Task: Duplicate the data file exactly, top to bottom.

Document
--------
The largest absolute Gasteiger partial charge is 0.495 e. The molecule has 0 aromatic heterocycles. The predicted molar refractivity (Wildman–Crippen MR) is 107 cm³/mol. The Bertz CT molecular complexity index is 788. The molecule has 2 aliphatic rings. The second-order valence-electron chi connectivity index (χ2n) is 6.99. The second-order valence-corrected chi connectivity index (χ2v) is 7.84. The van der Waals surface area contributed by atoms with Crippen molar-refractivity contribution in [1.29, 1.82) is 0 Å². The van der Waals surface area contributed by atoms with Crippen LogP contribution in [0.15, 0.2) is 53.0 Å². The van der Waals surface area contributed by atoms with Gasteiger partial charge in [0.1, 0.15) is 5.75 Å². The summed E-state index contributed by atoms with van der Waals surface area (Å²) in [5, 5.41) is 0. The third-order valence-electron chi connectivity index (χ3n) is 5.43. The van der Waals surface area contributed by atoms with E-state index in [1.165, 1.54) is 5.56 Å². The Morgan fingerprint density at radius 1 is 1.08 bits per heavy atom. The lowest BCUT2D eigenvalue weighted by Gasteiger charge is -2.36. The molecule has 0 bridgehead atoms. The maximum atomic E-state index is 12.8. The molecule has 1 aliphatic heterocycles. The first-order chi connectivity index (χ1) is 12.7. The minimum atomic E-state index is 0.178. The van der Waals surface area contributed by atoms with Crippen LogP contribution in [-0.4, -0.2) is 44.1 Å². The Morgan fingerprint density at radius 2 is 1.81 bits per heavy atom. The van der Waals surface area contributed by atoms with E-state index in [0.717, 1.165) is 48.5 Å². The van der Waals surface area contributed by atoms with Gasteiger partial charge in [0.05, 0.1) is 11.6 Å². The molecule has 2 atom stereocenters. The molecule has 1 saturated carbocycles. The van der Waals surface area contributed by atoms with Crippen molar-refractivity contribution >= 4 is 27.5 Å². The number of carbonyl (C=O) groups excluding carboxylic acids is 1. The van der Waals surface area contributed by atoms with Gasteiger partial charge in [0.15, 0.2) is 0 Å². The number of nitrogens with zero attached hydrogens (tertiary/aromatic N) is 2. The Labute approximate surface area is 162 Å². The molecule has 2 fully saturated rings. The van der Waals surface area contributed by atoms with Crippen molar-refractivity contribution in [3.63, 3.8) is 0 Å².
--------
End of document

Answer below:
The largest absolute Gasteiger partial charge is 0.495 e. The molecule has 0 aromatic heterocycles. The predicted molar refractivity (Wildman–Crippen MR) is 107 cm³/mol. The Bertz CT molecular complexity index is 788. The molecule has 2 aliphatic rings. The second-order valence-electron chi connectivity index (χ2n) is 6.99. The second-order valence-corrected chi connectivity index (χ2v) is 7.84. The van der Waals surface area contributed by atoms with Crippen molar-refractivity contribution in [1.29, 1.82) is 0 Å². The van der Waals surface area contributed by atoms with Crippen LogP contribution in [0.15, 0.2) is 53.0 Å². The van der Waals surface area contributed by atoms with Gasteiger partial charge in [0.1, 0.15) is 5.75 Å². The summed E-state index contributed by atoms with van der Waals surface area (Å²) in [5, 5.41) is 0. The third-order valence-electron chi connectivity index (χ3n) is 5.43. The van der Waals surface area contributed by atoms with E-state index in [1.165, 1.54) is 5.56 Å². The Morgan fingerprint density at radius 1 is 1.08 bits per heavy atom. The lowest BCUT2D eigenvalue weighted by Gasteiger charge is -2.36. The molecule has 0 bridgehead atoms. The maximum atomic E-state index is 12.8. The molecule has 1 aliphatic heterocycles. The first-order chi connectivity index (χ1) is 12.7. The minimum atomic E-state index is 0.178. The van der Waals surface area contributed by atoms with Crippen LogP contribution in [-0.4, -0.2) is 44.1 Å². The Morgan fingerprint density at radius 2 is 1.81 bits per heavy atom. The van der Waals surface area contributed by atoms with E-state index in [0.717, 1.165) is 48.5 Å². The van der Waals surface area contributed by atoms with Gasteiger partial charge in [0.05, 0.1) is 11.6 Å². The molecule has 2 atom stereocenters. The molecule has 1 saturated carbocycles. The van der Waals surface area contributed by atoms with Crippen molar-refractivity contribution >= 4 is 27.5 Å². The number of carbonyl (C=O) groups excluding carboxylic acids is 1. The van der Waals surface area contributed by atoms with Gasteiger partial charge in [0.15, 0.2) is 0 Å². The number of nitrogens with zero attached hydrogens (tertiary/aromatic N) is 2. The Labute approximate surface area is 162 Å². The molecule has 2 fully saturated rings. The van der Waals surface area contributed by atoms with Crippen molar-refractivity contribution in [3.63, 3.8) is 0 Å².